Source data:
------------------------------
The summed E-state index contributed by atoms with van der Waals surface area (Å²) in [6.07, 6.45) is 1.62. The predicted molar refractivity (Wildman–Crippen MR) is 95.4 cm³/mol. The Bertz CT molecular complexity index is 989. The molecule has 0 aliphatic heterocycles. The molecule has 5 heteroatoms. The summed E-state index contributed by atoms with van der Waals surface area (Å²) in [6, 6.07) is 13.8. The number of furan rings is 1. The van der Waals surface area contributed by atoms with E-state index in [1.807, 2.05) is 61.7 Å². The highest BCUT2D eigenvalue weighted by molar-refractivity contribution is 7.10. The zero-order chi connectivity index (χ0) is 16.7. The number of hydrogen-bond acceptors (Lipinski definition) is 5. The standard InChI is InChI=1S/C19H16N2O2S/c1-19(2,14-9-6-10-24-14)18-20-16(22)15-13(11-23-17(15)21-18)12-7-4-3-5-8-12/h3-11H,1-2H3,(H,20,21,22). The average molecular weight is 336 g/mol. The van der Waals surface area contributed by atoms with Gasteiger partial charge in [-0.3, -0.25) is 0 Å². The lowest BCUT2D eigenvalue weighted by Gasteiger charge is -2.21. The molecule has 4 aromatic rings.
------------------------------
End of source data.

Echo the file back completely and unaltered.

The summed E-state index contributed by atoms with van der Waals surface area (Å²) in [6.07, 6.45) is 1.62. The predicted molar refractivity (Wildman–Crippen MR) is 95.4 cm³/mol. The Bertz CT molecular complexity index is 989. The molecule has 0 aliphatic heterocycles. The molecule has 5 heteroatoms. The summed E-state index contributed by atoms with van der Waals surface area (Å²) in [6, 6.07) is 13.8. The number of furan rings is 1. The van der Waals surface area contributed by atoms with E-state index in [1.807, 2.05) is 61.7 Å². The highest BCUT2D eigenvalue weighted by molar-refractivity contribution is 7.10. The zero-order chi connectivity index (χ0) is 16.7. The number of hydrogen-bond acceptors (Lipinski definition) is 5. The standard InChI is InChI=1S/C19H16N2O2S/c1-19(2,14-9-6-10-24-14)18-20-16(22)15-13(11-23-17(15)21-18)12-7-4-3-5-8-12/h3-11H,1-2H3,(H,20,21,22). The average molecular weight is 336 g/mol. The van der Waals surface area contributed by atoms with Gasteiger partial charge in [-0.3, -0.25) is 0 Å². The lowest BCUT2D eigenvalue weighted by Gasteiger charge is -2.21. The molecule has 4 aromatic rings.